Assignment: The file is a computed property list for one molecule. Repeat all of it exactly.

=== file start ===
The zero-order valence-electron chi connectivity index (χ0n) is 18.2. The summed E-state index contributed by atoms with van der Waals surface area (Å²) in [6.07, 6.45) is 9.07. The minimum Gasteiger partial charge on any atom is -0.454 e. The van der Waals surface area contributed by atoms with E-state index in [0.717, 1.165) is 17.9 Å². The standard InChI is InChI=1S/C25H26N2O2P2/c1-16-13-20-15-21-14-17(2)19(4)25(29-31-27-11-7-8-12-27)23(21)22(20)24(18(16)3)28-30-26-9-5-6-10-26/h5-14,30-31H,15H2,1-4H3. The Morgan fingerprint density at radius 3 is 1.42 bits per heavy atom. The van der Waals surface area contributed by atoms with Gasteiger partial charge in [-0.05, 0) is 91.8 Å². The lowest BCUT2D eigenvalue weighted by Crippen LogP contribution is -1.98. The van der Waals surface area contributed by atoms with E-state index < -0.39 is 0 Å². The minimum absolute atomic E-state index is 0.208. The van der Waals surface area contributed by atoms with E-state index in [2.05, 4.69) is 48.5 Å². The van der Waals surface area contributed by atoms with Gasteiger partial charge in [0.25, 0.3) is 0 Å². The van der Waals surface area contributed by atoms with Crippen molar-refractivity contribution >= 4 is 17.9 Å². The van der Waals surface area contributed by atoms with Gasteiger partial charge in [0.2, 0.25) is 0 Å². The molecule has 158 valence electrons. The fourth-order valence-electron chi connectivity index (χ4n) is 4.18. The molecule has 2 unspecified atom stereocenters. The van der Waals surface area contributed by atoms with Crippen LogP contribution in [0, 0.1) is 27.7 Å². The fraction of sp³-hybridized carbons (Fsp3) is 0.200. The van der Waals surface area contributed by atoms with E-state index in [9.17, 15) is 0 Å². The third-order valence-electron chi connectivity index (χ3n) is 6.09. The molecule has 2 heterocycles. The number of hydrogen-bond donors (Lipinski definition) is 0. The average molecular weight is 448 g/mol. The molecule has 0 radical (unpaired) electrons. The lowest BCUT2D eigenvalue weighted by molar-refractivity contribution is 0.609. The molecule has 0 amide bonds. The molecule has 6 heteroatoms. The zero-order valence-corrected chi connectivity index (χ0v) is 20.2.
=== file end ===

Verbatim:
The zero-order valence-electron chi connectivity index (χ0n) is 18.2. The summed E-state index contributed by atoms with van der Waals surface area (Å²) in [6.07, 6.45) is 9.07. The minimum Gasteiger partial charge on any atom is -0.454 e. The van der Waals surface area contributed by atoms with E-state index in [0.717, 1.165) is 17.9 Å². The standard InChI is InChI=1S/C25H26N2O2P2/c1-16-13-20-15-21-14-17(2)19(4)25(29-31-27-11-7-8-12-27)23(21)22(20)24(18(16)3)28-30-26-9-5-6-10-26/h5-14,30-31H,15H2,1-4H3. The Morgan fingerprint density at radius 3 is 1.42 bits per heavy atom. The van der Waals surface area contributed by atoms with Gasteiger partial charge in [-0.05, 0) is 91.8 Å². The lowest BCUT2D eigenvalue weighted by Crippen LogP contribution is -1.98. The van der Waals surface area contributed by atoms with E-state index < -0.39 is 0 Å². The minimum absolute atomic E-state index is 0.208. The van der Waals surface area contributed by atoms with E-state index in [2.05, 4.69) is 48.5 Å². The van der Waals surface area contributed by atoms with Gasteiger partial charge in [0.25, 0.3) is 0 Å². The van der Waals surface area contributed by atoms with Crippen molar-refractivity contribution >= 4 is 17.9 Å². The van der Waals surface area contributed by atoms with Gasteiger partial charge in [0.2, 0.25) is 0 Å². The molecule has 158 valence electrons. The fourth-order valence-electron chi connectivity index (χ4n) is 4.18. The molecule has 2 unspecified atom stereocenters. The van der Waals surface area contributed by atoms with Crippen LogP contribution in [0, 0.1) is 27.7 Å². The fraction of sp³-hybridized carbons (Fsp3) is 0.200. The van der Waals surface area contributed by atoms with E-state index in [9.17, 15) is 0 Å². The third-order valence-electron chi connectivity index (χ3n) is 6.09. The molecule has 2 heterocycles. The number of hydrogen-bond donors (Lipinski definition) is 0. The average molecular weight is 448 g/mol. The molecule has 0 radical (unpaired) electrons. The lowest BCUT2D eigenvalue weighted by molar-refractivity contribution is 0.609. The molecule has 0 amide bonds. The molecule has 6 heteroatoms. The zero-order valence-corrected chi connectivity index (χ0v) is 20.2.